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Basic vaccination is important to protect children from infectious diseases and illnesses. Adequate levels of vaccination coverage reduce the morbidity and mortality burden among children and promote their physical and mental development. This study aimed to assess the association between basic childhood vaccination and the cognitive and learning ability of school children in India. Nationally representative follow-up data on 6183 children from the Indian Human Development Surveys conducted in 2004–05 and 2011–12 (IHDS I & II) were analysed. Children aged 8–10 years who had received all basic vaccines by the age 12 months performed better in a maths test than partially vaccinated or unvaccinated children (OR: 1.87, 95% CI: 1.48, 2.35). Similarly, fully vaccinated children performed better in writing tasks than partially vaccinated or unvaccinated children (OR: 1.77, 95% CI: 1.44, 2.18). Likewise, fully vaccinated children had better reading skills than fully unvaccinated children (OR: 1.60, 95% CI: 1.23, 2.09). The results suggest that enhancing child vaccination coverage can have significant benefits beyond health and can potentially improve the long-term educational outcomes of children.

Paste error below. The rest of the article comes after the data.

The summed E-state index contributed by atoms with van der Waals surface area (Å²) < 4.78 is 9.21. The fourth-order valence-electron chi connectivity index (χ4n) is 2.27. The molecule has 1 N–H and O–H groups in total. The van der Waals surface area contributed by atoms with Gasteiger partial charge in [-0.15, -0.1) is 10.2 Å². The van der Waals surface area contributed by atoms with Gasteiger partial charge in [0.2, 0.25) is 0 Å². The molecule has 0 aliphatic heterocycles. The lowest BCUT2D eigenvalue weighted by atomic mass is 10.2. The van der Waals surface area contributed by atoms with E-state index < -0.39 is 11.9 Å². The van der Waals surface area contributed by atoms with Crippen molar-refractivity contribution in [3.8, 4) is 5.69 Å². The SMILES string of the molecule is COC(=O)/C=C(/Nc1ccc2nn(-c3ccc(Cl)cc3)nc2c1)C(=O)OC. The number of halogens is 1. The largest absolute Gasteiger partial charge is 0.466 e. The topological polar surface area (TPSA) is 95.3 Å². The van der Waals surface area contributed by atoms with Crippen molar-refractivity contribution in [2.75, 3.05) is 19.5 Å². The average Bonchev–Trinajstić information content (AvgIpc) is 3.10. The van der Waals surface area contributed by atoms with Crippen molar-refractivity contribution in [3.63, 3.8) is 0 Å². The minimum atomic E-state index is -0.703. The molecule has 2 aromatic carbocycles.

Vitamin D deficiency has been commonly reported in elite athletes, but the vitamin D status of UK university athletes in different training environments remains unknown. The present study aimed to determine any seasonal changes in vitamin D status among indoor and outdoor athletes, and whether there was any relationship between vitamin D status and indices of physical performance and bone health. A group of forty-seven university athletes (indoor n 22, outdoor n 25) were tested during autumn and spring for serum vitamin D status, bone health and physical performance parameters. Blood samples were analysed for serum 25-hydroxyvitamin D (s-25(OH)D) status. Peak isometric knee extensor torque using an isokinetic dynamometer and jump height was assessed using an Optojump. Aerobic capacity was estimated using the Yo-Yo intermittent recovery test. Peripheral quantitative computed tomography scans measured radial bone mineral density. Statistical analyses were performed using appropriate parametric/non-parametric testing depending on the normality of the data. s-25(OH)D significantly fell between autumn (52·8 (sd 22·0) nmol/l) and spring (31·0 (sd 16·5) nmol/l; P < 0·001). In spring, 34 % of participants were considered to be vitamin D deficient (<25 nmol/l) according to the revised 2016 UK guidelines. These data suggest that UK university athletes are at risk of vitamin D deficiency. Thus, further research is warranted to investigate the concomitant effects of low vitamin D status on health and performance outcomes in university athletes residing at northern latitudes.